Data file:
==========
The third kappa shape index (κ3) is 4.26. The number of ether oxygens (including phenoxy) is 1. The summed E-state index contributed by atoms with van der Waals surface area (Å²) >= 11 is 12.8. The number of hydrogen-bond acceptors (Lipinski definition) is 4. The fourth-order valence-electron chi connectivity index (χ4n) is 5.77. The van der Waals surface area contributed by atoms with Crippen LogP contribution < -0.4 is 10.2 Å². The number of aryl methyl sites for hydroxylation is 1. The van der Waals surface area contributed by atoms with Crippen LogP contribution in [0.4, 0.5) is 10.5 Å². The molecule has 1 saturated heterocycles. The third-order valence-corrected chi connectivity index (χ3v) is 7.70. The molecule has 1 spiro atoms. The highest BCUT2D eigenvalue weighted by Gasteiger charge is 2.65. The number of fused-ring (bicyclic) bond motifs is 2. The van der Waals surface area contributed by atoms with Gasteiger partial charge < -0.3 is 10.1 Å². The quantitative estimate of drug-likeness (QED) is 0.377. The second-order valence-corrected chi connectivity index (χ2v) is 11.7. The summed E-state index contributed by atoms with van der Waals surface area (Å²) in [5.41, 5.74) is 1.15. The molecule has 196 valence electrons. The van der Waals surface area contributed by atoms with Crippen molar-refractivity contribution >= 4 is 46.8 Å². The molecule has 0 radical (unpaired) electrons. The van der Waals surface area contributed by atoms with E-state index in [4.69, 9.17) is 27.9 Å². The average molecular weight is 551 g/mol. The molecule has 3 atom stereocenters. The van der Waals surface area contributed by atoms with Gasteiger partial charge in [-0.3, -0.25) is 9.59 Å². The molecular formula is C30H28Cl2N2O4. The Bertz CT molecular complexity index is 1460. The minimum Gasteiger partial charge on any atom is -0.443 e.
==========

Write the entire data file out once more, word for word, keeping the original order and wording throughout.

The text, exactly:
The third kappa shape index (κ3) is 4.26. The number of ether oxygens (including phenoxy) is 1. The summed E-state index contributed by atoms with van der Waals surface area (Å²) >= 11 is 12.8. The number of hydrogen-bond acceptors (Lipinski definition) is 4. The fourth-order valence-electron chi connectivity index (χ4n) is 5.77. The van der Waals surface area contributed by atoms with Crippen LogP contribution < -0.4 is 10.2 Å². The number of aryl methyl sites for hydroxylation is 1. The van der Waals surface area contributed by atoms with Crippen LogP contribution in [0.4, 0.5) is 10.5 Å². The molecule has 1 saturated heterocycles. The third-order valence-corrected chi connectivity index (χ3v) is 7.70. The molecule has 1 spiro atoms. The highest BCUT2D eigenvalue weighted by Gasteiger charge is 2.65. The number of fused-ring (bicyclic) bond motifs is 2. The van der Waals surface area contributed by atoms with Gasteiger partial charge < -0.3 is 10.1 Å². The quantitative estimate of drug-likeness (QED) is 0.377. The second-order valence-corrected chi connectivity index (χ2v) is 11.7. The summed E-state index contributed by atoms with van der Waals surface area (Å²) in [5.41, 5.74) is 1.15. The molecule has 196 valence electrons. The van der Waals surface area contributed by atoms with Crippen molar-refractivity contribution >= 4 is 46.8 Å². The molecule has 0 radical (unpaired) electrons. The van der Waals surface area contributed by atoms with E-state index in [4.69, 9.17) is 27.9 Å². The average molecular weight is 551 g/mol. The molecule has 3 atom stereocenters. The van der Waals surface area contributed by atoms with Gasteiger partial charge in [-0.3, -0.25) is 9.59 Å². The molecular formula is C30H28Cl2N2O4. The Bertz CT molecular complexity index is 1460. The minimum Gasteiger partial charge on any atom is -0.443 e.